Of the different species of pansies, the one that most people are familiar with as a plant that may come back in the spring is the cute little Viola cornuta or Johnny Jump-Ups. However, it is my guess that in most cases these plants are coming back from seed produced the previous year instead of actual plants that have survived the winter. In either case, their small, 1” flowers are a welcome sight in the garden. Most varieties will have lavender to blue or purple flowers but they may also be white or yellow.

A little further south, pansies are a commonly used fall bedding and container plant. As frosts take out the summer bedding plants, they are often replaced with pansies to provide color long into the fall. Then, when the weather warms up in the spring, they perk up and begin flowering again to put on their spring show. They blend in well with spring flowering bulbs too, filling in gaps around the base of the foliage. Then, later in the spring, they are usually removed to make room for the summer bedding plants to be installed. This planting rotation can work for us but probably only in those often rare winters when we have a good blanket of snow to help the pansies from getting too cold or desiccated from our winter winds.

A Question from one of our Readers

Q: A few weeks ago you wrote about growing plants hydroponically. This isn’t really organic though is it? If it typically isn’t an organic way of growing plants, is there a way to do it that would be organic?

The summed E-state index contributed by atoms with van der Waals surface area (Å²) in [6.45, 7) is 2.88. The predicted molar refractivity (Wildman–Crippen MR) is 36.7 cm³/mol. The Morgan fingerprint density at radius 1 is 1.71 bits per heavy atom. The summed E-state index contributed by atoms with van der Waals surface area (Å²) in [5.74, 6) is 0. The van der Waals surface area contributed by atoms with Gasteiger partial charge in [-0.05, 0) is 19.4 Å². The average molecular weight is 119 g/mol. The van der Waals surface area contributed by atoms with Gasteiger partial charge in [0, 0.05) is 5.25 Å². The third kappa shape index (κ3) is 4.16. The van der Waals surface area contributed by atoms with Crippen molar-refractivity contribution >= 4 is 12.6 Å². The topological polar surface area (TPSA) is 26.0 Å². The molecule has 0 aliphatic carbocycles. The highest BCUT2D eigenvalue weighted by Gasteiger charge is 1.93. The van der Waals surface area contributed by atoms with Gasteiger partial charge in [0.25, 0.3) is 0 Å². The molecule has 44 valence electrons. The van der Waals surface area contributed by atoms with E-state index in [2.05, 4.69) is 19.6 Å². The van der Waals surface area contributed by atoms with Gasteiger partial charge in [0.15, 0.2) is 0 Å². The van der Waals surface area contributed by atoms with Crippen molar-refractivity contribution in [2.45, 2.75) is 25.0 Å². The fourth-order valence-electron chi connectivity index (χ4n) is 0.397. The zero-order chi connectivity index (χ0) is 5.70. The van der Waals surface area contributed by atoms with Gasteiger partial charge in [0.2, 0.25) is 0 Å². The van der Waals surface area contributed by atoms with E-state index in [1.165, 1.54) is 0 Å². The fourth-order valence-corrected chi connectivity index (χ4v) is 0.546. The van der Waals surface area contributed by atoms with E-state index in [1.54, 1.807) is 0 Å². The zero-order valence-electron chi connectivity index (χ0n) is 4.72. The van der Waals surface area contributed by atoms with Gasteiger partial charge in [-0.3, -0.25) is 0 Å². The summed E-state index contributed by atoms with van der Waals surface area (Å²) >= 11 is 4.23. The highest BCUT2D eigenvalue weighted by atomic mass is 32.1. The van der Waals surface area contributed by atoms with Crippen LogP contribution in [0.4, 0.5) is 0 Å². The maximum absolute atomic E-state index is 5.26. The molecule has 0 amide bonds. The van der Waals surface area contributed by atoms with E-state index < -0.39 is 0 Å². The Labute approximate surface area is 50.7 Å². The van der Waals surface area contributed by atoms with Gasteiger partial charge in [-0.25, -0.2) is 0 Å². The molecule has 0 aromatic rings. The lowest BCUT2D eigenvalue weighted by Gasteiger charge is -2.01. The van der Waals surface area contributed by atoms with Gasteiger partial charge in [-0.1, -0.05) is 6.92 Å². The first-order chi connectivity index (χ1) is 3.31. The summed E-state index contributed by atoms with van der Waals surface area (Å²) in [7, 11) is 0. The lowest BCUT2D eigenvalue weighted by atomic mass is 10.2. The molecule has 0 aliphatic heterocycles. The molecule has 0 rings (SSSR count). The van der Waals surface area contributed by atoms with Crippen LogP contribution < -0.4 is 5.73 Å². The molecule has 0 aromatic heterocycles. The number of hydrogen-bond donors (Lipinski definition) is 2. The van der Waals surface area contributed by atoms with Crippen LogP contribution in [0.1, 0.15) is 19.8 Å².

A: You are absolutely correct! Almost always growing plants using a typical hydroponic system is not organic, in fact it is about as far from organic as you can get since almost all of the nutrients that are used in an organic system are inorganic in nature. But I have gotten a number of people inquiring about growing plants organically using hydroponics. The basic definition of hydroponics is to grow plants without soil, usually in a water-based solution that contains the nutrients that the plants need to grow. While in most cases those nutrients are inorganic, they could come from poultry or fish waste as well. An off-shoot of hydroponics is aquaponics where fish are produced in a tank that has a pump that circulates the water from the fish tank, through a hydroponic system. The waste produced from the fish provides the nutrients needed by the plants. The benefit of this system is that you get to harvest the fish as well as the produce that is produced using the fish waste.

The challenge with a hydroponic system though is that a nutrient solution based growing system is often quite unforgiving in regard to nutrient balance, pH and other factors that can greatly influence how well plants will grow. Growing plants hydroponically is often a lot trickier than growing the same plants in a more traditional growing medium that contains soil or in one of the more commonly used artificial growing media that contains mostly peat moss and vermiculite.

If you are interested in learning more about hydroponics or aquaponics, there are numerous web sites with information and videos on how to get started with your own small system right at home.